CDC Says Hand Drying Is Essential
By Stephanie S. Beecher, Associate Editor
This summer, Americans were reminded about the serious nature of foodborne illness when more than 600 cases of an unidentified stomach flu began to crop up in Iowa, Texas and other states. The U.S. Centers For Disease Control and Prevention linked 240 cases to a Mexican farm, but the remaining cases were left without answers.
Hand washing remains the best lines of defense against foodborne illness and disease. While health experts continuously preach the virtues of hand washing, researchers say hand drying may be just as important in the fight against infection.
The CDC reports that the transmission of bacteria is more likely occur from wet hands than from dry hands. Though, the organization considers proper hand drying after washing an essential component of hand hygiene, researchers at the Mayo Clinic say the role of hand drying has not been widely promoted and is often overlooked in conversations about disease prevention.
There are generally four methods for drying hands: with paper towels, under air dryers, on cloth towels, or through evaporation. While most people express a personal preference toward a particular hand drying method, recent studies aim to shore up anecdotal sentiments with science.
Over the past few years, researchers have indicated that paper towels may provide more hygienic benefits than previously acknowledged. With high consumer preference levels and the ability to physically remove soils and microbes, paper towels have earned their mark as the go-to hand drying method in many building environments.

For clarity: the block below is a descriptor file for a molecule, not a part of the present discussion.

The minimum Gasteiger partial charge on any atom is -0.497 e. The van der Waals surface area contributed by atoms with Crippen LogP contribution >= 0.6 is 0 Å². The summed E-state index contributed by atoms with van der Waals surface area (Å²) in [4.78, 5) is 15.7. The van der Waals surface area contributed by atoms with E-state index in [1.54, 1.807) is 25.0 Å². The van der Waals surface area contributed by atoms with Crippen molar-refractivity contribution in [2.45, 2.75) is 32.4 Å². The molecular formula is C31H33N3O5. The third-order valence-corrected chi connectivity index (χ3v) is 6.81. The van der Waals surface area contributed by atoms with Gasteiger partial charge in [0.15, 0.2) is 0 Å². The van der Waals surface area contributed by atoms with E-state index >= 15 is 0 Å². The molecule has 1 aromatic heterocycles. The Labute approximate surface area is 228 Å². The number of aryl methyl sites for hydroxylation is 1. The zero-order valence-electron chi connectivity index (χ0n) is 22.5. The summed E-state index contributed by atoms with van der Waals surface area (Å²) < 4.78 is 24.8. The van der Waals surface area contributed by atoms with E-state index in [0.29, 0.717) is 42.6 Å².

For jan/san distributors who play an essential role in the health of a facility, it’s important to have a pulse on the research that is coming out of the academic community surrounding hand drying methods, as well as keep an ear to the ground to hear what customers are saying — especially those who operate in healthcare environments where maintaining proper hygiene is paramount.
It’s the perfect position for distributors to flex their consultative muscles, says Jim Smith, executive vice president at HP Products in Indianapolis.
“We try to understand first what a customer’s desire is,” Smith says. “We educate them with the studies and the information that we have. There is going to be different schools of thought. Customers want to be taken care of and they want to be comfortable.”
With paper towels, visitors can dry their hands and “get on down the road,” he adds.